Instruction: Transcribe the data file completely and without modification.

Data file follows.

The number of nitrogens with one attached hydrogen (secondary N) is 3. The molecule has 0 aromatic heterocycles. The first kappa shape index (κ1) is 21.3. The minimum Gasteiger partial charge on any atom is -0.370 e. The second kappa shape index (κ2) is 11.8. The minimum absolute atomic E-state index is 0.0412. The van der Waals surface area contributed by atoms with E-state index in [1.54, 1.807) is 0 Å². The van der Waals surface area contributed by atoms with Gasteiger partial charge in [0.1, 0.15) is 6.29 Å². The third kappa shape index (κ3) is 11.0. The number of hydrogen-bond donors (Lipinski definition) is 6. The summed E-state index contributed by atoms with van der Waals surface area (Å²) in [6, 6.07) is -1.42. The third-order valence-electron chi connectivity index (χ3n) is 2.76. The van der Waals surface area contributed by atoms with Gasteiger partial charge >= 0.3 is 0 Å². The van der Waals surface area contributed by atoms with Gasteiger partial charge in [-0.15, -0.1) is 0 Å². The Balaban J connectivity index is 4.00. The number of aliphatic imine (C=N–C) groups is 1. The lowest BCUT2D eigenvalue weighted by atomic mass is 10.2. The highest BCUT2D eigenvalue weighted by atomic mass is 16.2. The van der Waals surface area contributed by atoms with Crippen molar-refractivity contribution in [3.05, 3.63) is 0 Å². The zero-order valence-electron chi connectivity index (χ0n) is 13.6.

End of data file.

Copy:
The number of nitrogens with one attached hydrogen (secondary N) is 3. The molecule has 0 aromatic heterocycles. The first kappa shape index (κ1) is 21.3. The minimum Gasteiger partial charge on any atom is -0.370 e. The second kappa shape index (κ2) is 11.8. The minimum absolute atomic E-state index is 0.0412. The van der Waals surface area contributed by atoms with E-state index in [1.54, 1.807) is 0 Å². The van der Waals surface area contributed by atoms with Gasteiger partial charge in [0.1, 0.15) is 6.29 Å². The third kappa shape index (κ3) is 11.0. The number of hydrogen-bond donors (Lipinski definition) is 6. The summed E-state index contributed by atoms with van der Waals surface area (Å²) in [6, 6.07) is -1.42. The third-order valence-electron chi connectivity index (χ3n) is 2.76. The van der Waals surface area contributed by atoms with Gasteiger partial charge >= 0.3 is 0 Å². The van der Waals surface area contributed by atoms with Gasteiger partial charge in [-0.15, -0.1) is 0 Å². The Balaban J connectivity index is 4.00. The number of aliphatic imine (C=N–C) groups is 1. The lowest BCUT2D eigenvalue weighted by atomic mass is 10.2. The highest BCUT2D eigenvalue weighted by atomic mass is 16.2. The van der Waals surface area contributed by atoms with Crippen molar-refractivity contribution in [3.05, 3.63) is 0 Å². The zero-order valence-electron chi connectivity index (χ0n) is 13.6.